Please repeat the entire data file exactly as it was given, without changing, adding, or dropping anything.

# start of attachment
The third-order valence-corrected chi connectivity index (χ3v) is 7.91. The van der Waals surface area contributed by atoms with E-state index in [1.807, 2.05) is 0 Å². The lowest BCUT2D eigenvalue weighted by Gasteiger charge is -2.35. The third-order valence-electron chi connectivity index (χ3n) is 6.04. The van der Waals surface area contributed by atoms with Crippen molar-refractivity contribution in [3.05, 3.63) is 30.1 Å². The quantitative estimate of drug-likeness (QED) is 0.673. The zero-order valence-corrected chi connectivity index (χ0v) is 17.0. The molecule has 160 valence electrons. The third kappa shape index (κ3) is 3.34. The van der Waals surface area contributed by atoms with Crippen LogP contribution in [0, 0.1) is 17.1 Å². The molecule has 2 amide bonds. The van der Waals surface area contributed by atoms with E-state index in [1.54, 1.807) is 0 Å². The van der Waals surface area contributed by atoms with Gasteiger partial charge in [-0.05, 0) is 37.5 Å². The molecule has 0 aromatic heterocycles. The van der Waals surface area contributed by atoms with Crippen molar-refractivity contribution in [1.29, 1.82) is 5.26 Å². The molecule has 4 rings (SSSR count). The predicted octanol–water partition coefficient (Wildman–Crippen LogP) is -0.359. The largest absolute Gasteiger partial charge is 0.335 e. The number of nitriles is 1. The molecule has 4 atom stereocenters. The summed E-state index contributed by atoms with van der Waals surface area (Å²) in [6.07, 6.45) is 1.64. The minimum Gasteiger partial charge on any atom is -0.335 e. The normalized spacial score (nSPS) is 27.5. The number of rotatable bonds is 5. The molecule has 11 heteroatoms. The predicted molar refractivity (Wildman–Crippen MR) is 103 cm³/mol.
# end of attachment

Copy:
The third-order valence-corrected chi connectivity index (χ3v) is 7.91. The van der Waals surface area contributed by atoms with E-state index in [1.807, 2.05) is 0 Å². The lowest BCUT2D eigenvalue weighted by Gasteiger charge is -2.35. The third-order valence-electron chi connectivity index (χ3n) is 6.04. The van der Waals surface area contributed by atoms with Crippen molar-refractivity contribution in [3.05, 3.63) is 30.1 Å². The quantitative estimate of drug-likeness (QED) is 0.673. The zero-order valence-corrected chi connectivity index (χ0v) is 17.0. The molecule has 160 valence electrons. The third kappa shape index (κ3) is 3.34. The van der Waals surface area contributed by atoms with Crippen LogP contribution in [0, 0.1) is 17.1 Å². The molecule has 2 amide bonds. The van der Waals surface area contributed by atoms with E-state index in [1.54, 1.807) is 0 Å². The van der Waals surface area contributed by atoms with Gasteiger partial charge in [-0.05, 0) is 37.5 Å². The molecule has 0 aromatic heterocycles. The van der Waals surface area contributed by atoms with Crippen molar-refractivity contribution in [1.29, 1.82) is 5.26 Å². The molecule has 4 rings (SSSR count). The predicted octanol–water partition coefficient (Wildman–Crippen LogP) is -0.359. The largest absolute Gasteiger partial charge is 0.335 e. The number of nitriles is 1. The molecule has 4 atom stereocenters. The summed E-state index contributed by atoms with van der Waals surface area (Å²) in [6.07, 6.45) is 1.64. The minimum Gasteiger partial charge on any atom is -0.335 e. The normalized spacial score (nSPS) is 27.5. The number of rotatable bonds is 5. The molecule has 11 heteroatoms. The predicted molar refractivity (Wildman–Crippen MR) is 103 cm³/mol.